What is the difference between RNAV and RNP? I know that RNAV doesn't need monitoring and alerting, but RNP does.

  • $\begingroup$ Related $\endgroup$
    – TomMcW
    May 2 '18 at 18:34
  • 1
    $\begingroup$ I read it before . Won't help $\endgroup$
    – Arian
    May 2 '18 at 18:35
  • $\begingroup$ Yeah, it doesn't answer your question. It's just related. RNP is really a subset of RNAV. Somebody will come along and write an answer for it. You can also check out this page $\endgroup$
    – TomMcW
    May 2 '18 at 18:46

RNP is a superset of RNAV requirements. It applies and communicates a performance specification for RNAV that may vary by location rather than by equipment.

On board performance monitoring in RNP requires an alert when the system cannot guarantee with sufficient integrity that position meets required accuracy. Required accuracy can vary. A tight approach may require 0.1nm accuracy while 5-10nm over oceans might be acceptable. RNP requires communication of a numeric qualifier for accuracy. RNAV has no such mechanism.

Confusion is understandable as the terms are sometimes used interchangeably. ICAO is arguing with FAA and other countries to rename RNAV approaches as RNP approaches. The ICAO position is more clear, the FAA position supports existing equipment and training. Everyone believes a navigation performance spec needs to be communicated to pilots in charts and equipment, but there is no clear answer as to how to do it at this point.


RNAV, or Area Navigation is a means of navigating that allows direct routing between any two points on the earth. This is opposed to VOR only navigation that requires following routes that pass along radials of the VORs. An FMS or GPS navigator are both RNAV capable systems.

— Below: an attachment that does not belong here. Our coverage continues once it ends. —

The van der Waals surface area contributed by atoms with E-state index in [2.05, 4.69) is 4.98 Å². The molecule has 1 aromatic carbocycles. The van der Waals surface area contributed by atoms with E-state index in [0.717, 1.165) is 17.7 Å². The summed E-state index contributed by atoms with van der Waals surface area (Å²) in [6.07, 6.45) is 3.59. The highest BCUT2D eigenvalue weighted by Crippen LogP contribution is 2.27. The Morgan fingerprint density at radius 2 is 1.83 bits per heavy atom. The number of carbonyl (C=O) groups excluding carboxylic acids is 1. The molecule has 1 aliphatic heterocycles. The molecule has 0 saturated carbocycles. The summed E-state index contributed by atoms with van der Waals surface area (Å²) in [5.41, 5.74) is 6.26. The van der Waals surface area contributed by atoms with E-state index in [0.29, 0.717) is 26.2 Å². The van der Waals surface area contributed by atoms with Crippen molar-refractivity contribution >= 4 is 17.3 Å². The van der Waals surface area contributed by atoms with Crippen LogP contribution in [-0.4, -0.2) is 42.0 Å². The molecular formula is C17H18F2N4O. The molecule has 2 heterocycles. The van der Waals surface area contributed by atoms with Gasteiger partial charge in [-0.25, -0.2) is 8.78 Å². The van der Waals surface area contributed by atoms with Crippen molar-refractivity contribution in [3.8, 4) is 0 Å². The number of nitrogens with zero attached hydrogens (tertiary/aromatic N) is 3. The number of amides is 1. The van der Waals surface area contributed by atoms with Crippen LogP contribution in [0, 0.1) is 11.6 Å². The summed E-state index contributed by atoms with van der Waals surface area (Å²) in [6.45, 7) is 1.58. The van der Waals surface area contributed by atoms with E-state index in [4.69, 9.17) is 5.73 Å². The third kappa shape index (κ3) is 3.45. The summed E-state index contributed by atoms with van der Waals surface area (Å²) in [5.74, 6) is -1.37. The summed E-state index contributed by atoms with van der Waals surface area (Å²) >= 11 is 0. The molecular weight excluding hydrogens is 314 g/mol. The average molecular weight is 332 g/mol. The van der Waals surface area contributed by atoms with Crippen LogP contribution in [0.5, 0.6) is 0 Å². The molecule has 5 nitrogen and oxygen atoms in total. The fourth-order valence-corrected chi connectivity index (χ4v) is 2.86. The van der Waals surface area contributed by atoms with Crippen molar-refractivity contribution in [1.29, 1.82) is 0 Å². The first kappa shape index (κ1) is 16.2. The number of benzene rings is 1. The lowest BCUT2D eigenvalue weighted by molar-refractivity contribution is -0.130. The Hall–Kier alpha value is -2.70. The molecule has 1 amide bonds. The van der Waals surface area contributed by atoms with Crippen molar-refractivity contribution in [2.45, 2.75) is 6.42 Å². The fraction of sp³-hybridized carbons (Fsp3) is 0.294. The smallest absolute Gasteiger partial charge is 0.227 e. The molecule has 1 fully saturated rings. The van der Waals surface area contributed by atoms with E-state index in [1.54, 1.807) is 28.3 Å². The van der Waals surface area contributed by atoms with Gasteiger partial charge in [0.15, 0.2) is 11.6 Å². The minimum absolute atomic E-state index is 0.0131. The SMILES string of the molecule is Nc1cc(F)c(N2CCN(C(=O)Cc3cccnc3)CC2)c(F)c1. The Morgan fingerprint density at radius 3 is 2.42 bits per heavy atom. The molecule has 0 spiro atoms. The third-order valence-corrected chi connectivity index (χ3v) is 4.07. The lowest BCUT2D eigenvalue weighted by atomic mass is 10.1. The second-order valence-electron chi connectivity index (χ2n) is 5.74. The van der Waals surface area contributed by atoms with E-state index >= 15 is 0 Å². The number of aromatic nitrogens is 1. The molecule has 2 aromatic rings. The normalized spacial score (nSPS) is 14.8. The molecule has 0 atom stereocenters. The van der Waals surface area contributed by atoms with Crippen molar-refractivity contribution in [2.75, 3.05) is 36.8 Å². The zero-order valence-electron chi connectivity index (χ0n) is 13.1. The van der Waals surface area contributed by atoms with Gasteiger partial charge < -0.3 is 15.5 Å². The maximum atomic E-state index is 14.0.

An RNAV procedure is one that requires you to have an RNAV system in order to fly it.

RNP, or Required Navigation Performance adds specific performance standards onto RNAV systems. It defines several levels of performance that are applied to specific airspace and operations. The need for these levels is driven by airspace management and air traffic control (keeping planes from running into stuff or each other).

The most visible part of RNP is the monitoring and alerting requirements. An RNAV system can compute your aircraft position to some level of accuracy. With RNP the system must estimate its actual navigation performance (ANP) and compare it to the specified RNP for the airspace or operation you are flying. An alert is generated if the RNP is not being met.


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